Class of 2023 Looks Forward to Experiencing all the University of New Haven Has to Offer
One of the largest classes the University has ever welcomed, the Class of 2023 will help celebrate the University's Centennial during its first year, and its members will take part in the University's 100th Commencement exercises in four years.
August 26, 2019
By Renee Chmiel, Office of Marketing and Communications
Grace Fiorino '23, one of the University of New Haven's newest students, says she is excited for the opportunities that await her as a Charger. A national security major and a member of one of the University's Living Learning Communities, she settled into her residence hall last week in advance of the start of her first semester.
"This is my first time away from home, my first time on my own," said Fiorino, of Wethersfield, Connecticut. "I am thrilled to be a part of the University community."
Added her mother, Kim, who helped her move in, "Everything has gone very smoothly as we've moved her in. She's our oldest, and this is our first college experience."
Fiorino was one of more than 450 first-year students who moved in to the residence halls with their LLCs on Wednesday. The remaining members of the Class of 2023 moved in on Thursday.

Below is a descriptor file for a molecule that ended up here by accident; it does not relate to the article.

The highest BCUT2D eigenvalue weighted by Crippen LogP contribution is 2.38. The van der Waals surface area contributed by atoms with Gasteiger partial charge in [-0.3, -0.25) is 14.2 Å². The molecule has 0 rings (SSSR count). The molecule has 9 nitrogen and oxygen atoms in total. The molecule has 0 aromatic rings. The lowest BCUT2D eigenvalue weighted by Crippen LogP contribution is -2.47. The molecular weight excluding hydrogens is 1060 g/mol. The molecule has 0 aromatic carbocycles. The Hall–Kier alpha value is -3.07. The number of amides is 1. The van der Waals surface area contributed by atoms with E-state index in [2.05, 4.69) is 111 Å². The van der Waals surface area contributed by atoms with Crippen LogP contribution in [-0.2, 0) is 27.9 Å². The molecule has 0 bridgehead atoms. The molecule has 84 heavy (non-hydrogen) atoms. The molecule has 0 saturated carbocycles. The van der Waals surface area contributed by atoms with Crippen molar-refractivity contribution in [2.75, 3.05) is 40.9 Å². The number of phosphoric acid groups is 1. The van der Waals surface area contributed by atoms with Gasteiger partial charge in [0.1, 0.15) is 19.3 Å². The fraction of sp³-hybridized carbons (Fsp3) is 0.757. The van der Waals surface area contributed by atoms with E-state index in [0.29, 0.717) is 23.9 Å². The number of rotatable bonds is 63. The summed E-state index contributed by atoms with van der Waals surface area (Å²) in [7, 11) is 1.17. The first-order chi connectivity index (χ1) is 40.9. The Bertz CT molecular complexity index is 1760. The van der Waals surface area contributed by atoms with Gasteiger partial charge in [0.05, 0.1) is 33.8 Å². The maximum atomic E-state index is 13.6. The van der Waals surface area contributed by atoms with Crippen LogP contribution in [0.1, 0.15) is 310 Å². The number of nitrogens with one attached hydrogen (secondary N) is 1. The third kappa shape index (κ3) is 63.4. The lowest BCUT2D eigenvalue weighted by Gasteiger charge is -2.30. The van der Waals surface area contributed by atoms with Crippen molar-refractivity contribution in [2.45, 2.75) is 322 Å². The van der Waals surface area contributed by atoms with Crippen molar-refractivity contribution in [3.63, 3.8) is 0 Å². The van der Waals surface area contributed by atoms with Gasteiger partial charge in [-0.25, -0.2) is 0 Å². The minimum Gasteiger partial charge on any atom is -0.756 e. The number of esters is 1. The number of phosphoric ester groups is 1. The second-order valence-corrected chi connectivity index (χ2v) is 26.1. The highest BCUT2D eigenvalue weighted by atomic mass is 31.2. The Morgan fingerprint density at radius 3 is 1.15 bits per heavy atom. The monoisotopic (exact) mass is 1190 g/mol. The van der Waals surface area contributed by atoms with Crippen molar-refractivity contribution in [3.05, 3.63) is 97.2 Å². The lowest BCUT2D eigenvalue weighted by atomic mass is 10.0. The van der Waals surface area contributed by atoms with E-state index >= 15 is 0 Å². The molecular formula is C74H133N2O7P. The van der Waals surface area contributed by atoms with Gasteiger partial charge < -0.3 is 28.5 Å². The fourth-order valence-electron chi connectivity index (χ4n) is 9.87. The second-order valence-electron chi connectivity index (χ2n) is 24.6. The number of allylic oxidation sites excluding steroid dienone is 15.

Throughout the rest of the week and the weekend, the newest students participated in Charge In to help acclimate them to campus life, leading up to their first day of classes on Monday. The arrival of the Class of 2023 coincides with the University's Centennial in 2020, and its members will take part in the University's 100th Commencement exercises in four years.
"Be an engaged and involved student, and you'll be incredibly successful both here and as you move forward in life."President Steven Kaplan
"As members of the Class of 2023, you hold a very special place in the University's history," said President Steven Kaplan. "You have already proven to be intelligent and hardworking students. Be an engaged and involved student, and you'll be incredibly successful both here and as you move forward in life."
Nearly 90 percent of first-year students are living on campus this semester, and students, faculty, and staff members ensured that they had a warm welcome.
One of the students wearing red "Welcome Wagon" t-shirts, Emily Mayor '22, greeted new students and their families, as she reflected on when she first arrived as a new student last year.
"Everyone is kind and friendly, and the move-in process was smooth."Matthew Rice '23
"They're just beginning their time at the University, and we were all in that position," said Mayor, a forensic science major. "It's hard to say goodbye to family, and I'm glad I can help them and be a friendly face."
Members of the "Welcome Wagon" helped students load their belongings into large orange bins and push them to their rooms. They were there to answer questions and to help ease the transition.
"Moving in can be overwhelming, and it's important to have someone familiar with the campus to help," said Rivka Weinman '21, a criminal justice major, who was part of the Welcome Wagon.
Students unpacked and set up their rooms before beginning a series of activities that would enable them to get to know each other and more about university life.
"I'm excited to be here," said Matthew Rice '23, a fire science major. "Everyone is kind and friendly, and the move-in process was smooth."